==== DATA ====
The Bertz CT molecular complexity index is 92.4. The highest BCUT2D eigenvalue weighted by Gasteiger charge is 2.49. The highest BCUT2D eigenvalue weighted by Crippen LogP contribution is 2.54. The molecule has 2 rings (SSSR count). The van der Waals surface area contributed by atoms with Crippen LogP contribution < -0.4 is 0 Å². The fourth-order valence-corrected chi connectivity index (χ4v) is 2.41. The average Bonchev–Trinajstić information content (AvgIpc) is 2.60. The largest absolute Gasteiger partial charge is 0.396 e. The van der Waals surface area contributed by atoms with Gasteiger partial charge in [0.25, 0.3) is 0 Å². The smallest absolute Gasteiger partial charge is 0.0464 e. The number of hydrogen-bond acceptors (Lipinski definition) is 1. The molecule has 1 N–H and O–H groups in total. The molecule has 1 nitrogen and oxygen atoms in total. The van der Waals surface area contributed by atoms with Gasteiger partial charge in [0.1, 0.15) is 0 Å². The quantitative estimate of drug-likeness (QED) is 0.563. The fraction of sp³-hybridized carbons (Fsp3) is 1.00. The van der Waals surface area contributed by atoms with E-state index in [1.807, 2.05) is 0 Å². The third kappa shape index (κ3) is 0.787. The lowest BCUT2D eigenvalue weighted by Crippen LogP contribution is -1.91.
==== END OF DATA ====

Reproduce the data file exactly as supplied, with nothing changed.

The Bertz CT molecular complexity index is 92.4. The highest BCUT2D eigenvalue weighted by Gasteiger charge is 2.49. The highest BCUT2D eigenvalue weighted by Crippen LogP contribution is 2.54. The molecule has 2 rings (SSSR count). The van der Waals surface area contributed by atoms with Crippen LogP contribution < -0.4 is 0 Å². The fourth-order valence-corrected chi connectivity index (χ4v) is 2.41. The average Bonchev–Trinajstić information content (AvgIpc) is 2.60. The largest absolute Gasteiger partial charge is 0.396 e. The van der Waals surface area contributed by atoms with Gasteiger partial charge in [0.25, 0.3) is 0 Å². The smallest absolute Gasteiger partial charge is 0.0464 e. The number of hydrogen-bond acceptors (Lipinski definition) is 1. The molecule has 1 N–H and O–H groups in total. The molecule has 1 nitrogen and oxygen atoms in total. The van der Waals surface area contributed by atoms with Gasteiger partial charge in [0.1, 0.15) is 0 Å². The quantitative estimate of drug-likeness (QED) is 0.563. The fraction of sp³-hybridized carbons (Fsp3) is 1.00. The van der Waals surface area contributed by atoms with E-state index in [1.807, 2.05) is 0 Å². The third kappa shape index (κ3) is 0.787. The lowest BCUT2D eigenvalue weighted by Crippen LogP contribution is -1.91.